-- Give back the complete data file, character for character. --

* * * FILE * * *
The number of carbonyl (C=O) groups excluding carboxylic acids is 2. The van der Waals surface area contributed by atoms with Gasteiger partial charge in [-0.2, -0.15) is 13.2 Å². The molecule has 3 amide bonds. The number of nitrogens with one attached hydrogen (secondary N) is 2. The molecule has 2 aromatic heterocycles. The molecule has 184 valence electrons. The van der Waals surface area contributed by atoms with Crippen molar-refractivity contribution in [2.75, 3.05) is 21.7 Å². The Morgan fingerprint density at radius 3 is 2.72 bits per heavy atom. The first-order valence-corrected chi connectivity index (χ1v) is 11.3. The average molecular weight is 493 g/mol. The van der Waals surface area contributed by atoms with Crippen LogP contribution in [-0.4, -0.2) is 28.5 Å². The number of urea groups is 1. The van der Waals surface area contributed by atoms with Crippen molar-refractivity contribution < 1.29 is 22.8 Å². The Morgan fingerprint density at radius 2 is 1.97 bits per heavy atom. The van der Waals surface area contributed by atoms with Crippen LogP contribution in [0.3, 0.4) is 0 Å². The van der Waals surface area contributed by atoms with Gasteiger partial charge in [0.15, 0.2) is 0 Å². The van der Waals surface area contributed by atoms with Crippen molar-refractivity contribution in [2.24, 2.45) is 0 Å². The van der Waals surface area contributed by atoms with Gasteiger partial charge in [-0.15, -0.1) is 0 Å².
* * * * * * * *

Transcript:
The number of carbonyl (C=O) groups excluding carboxylic acids is 2. The van der Waals surface area contributed by atoms with Gasteiger partial charge in [-0.2, -0.15) is 13.2 Å². The molecule has 3 amide bonds. The number of nitrogens with one attached hydrogen (secondary N) is 2. The molecule has 2 aromatic heterocycles. The molecule has 184 valence electrons. The van der Waals surface area contributed by atoms with Crippen molar-refractivity contribution in [2.75, 3.05) is 21.7 Å². The Morgan fingerprint density at radius 3 is 2.72 bits per heavy atom. The first-order valence-corrected chi connectivity index (χ1v) is 11.3. The average molecular weight is 493 g/mol. The van der Waals surface area contributed by atoms with Crippen LogP contribution in [-0.4, -0.2) is 28.5 Å². The number of urea groups is 1. The van der Waals surface area contributed by atoms with Crippen molar-refractivity contribution < 1.29 is 22.8 Å². The Morgan fingerprint density at radius 2 is 1.97 bits per heavy atom. The van der Waals surface area contributed by atoms with Crippen LogP contribution in [0.3, 0.4) is 0 Å². The van der Waals surface area contributed by atoms with Gasteiger partial charge in [0.15, 0.2) is 0 Å². The van der Waals surface area contributed by atoms with Crippen molar-refractivity contribution in [2.24, 2.45) is 0 Å². The van der Waals surface area contributed by atoms with Gasteiger partial charge in [-0.15, -0.1) is 0 Å².